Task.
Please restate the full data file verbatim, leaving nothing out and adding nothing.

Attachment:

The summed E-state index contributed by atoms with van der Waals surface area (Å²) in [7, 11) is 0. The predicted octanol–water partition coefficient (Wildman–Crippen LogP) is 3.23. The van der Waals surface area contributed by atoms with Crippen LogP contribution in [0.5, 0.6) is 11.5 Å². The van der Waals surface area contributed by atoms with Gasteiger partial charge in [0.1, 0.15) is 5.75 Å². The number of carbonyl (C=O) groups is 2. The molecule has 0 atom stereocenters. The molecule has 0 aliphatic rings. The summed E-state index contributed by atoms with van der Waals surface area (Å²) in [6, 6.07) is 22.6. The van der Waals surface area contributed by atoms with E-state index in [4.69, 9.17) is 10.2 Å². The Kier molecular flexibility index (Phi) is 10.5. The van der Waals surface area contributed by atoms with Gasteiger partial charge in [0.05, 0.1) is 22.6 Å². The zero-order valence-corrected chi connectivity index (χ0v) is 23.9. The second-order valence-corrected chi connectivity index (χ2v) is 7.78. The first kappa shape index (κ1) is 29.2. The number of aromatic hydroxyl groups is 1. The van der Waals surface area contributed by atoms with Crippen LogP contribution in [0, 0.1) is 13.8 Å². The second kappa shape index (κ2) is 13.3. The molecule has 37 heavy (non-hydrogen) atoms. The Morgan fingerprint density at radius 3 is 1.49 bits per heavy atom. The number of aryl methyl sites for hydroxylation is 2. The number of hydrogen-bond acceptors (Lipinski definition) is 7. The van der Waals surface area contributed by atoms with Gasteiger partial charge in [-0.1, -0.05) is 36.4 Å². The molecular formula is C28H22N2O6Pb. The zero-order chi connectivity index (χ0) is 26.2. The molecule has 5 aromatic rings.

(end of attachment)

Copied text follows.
The summed E-state index contributed by atoms with van der Waals surface area (Å²) in [7, 11) is 0. The predicted octanol–water partition coefficient (Wildman–Crippen LogP) is 3.23. The van der Waals surface area contributed by atoms with Crippen LogP contribution in [0.5, 0.6) is 11.5 Å². The van der Waals surface area contributed by atoms with Gasteiger partial charge in [0.1, 0.15) is 5.75 Å². The number of carbonyl (C=O) groups is 2. The molecule has 0 atom stereocenters. The molecule has 0 aliphatic rings. The summed E-state index contributed by atoms with van der Waals surface area (Å²) in [6, 6.07) is 22.6. The van der Waals surface area contributed by atoms with E-state index in [4.69, 9.17) is 10.2 Å². The Kier molecular flexibility index (Phi) is 10.5. The van der Waals surface area contributed by atoms with Gasteiger partial charge in [0.05, 0.1) is 22.6 Å². The zero-order valence-corrected chi connectivity index (χ0v) is 23.9. The second-order valence-corrected chi connectivity index (χ2v) is 7.78. The first kappa shape index (κ1) is 29.2. The number of aromatic hydroxyl groups is 1. The van der Waals surface area contributed by atoms with Crippen LogP contribution in [0, 0.1) is 13.8 Å². The second kappa shape index (κ2) is 13.3. The molecule has 37 heavy (non-hydrogen) atoms. The Morgan fingerprint density at radius 3 is 1.49 bits per heavy atom. The number of aryl methyl sites for hydroxylation is 2. The number of hydrogen-bond acceptors (Lipinski definition) is 7. The van der Waals surface area contributed by atoms with Gasteiger partial charge in [-0.1, -0.05) is 36.4 Å². The molecular formula is C28H22N2O6Pb. The zero-order chi connectivity index (χ0) is 26.2. The molecule has 5 aromatic rings.